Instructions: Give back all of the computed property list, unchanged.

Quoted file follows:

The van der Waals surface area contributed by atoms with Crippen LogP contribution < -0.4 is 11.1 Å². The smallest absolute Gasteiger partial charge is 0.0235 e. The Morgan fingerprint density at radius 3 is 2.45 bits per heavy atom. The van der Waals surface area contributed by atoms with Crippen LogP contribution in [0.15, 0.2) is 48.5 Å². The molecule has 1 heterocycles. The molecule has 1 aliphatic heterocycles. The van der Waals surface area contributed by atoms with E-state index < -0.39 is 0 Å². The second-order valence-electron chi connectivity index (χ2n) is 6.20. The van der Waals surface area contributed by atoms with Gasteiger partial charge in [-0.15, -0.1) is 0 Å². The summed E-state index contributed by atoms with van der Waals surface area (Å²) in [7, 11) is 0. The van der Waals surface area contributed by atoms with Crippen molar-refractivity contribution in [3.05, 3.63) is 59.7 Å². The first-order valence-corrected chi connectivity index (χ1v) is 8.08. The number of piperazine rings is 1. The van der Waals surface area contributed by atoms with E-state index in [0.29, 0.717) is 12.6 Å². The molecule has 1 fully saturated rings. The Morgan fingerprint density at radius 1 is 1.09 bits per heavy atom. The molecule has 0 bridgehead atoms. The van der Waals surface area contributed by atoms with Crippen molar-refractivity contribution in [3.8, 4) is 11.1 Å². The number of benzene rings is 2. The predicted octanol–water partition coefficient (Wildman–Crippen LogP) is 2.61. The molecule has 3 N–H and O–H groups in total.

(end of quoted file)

The van der Waals surface area contributed by atoms with Crippen LogP contribution < -0.4 is 11.1 Å². The smallest absolute Gasteiger partial charge is 0.0235 e. The Morgan fingerprint density at radius 3 is 2.45 bits per heavy atom. The van der Waals surface area contributed by atoms with Crippen LogP contribution in [0.15, 0.2) is 48.5 Å². The molecule has 1 heterocycles. The molecule has 1 aliphatic heterocycles. The van der Waals surface area contributed by atoms with E-state index < -0.39 is 0 Å². The second-order valence-electron chi connectivity index (χ2n) is 6.20. The van der Waals surface area contributed by atoms with Gasteiger partial charge in [-0.15, -0.1) is 0 Å². The summed E-state index contributed by atoms with van der Waals surface area (Å²) in [7, 11) is 0. The van der Waals surface area contributed by atoms with Crippen molar-refractivity contribution in [3.05, 3.63) is 59.7 Å². The first-order valence-corrected chi connectivity index (χ1v) is 8.08. The number of piperazine rings is 1. The van der Waals surface area contributed by atoms with E-state index in [0.29, 0.717) is 12.6 Å². The molecule has 1 fully saturated rings. The Morgan fingerprint density at radius 1 is 1.09 bits per heavy atom. The molecule has 0 bridgehead atoms. The van der Waals surface area contributed by atoms with Crippen molar-refractivity contribution in [3.8, 4) is 11.1 Å². The number of benzene rings is 2. The predicted octanol–water partition coefficient (Wildman–Crippen LogP) is 2.61. The molecule has 3 N–H and O–H groups in total.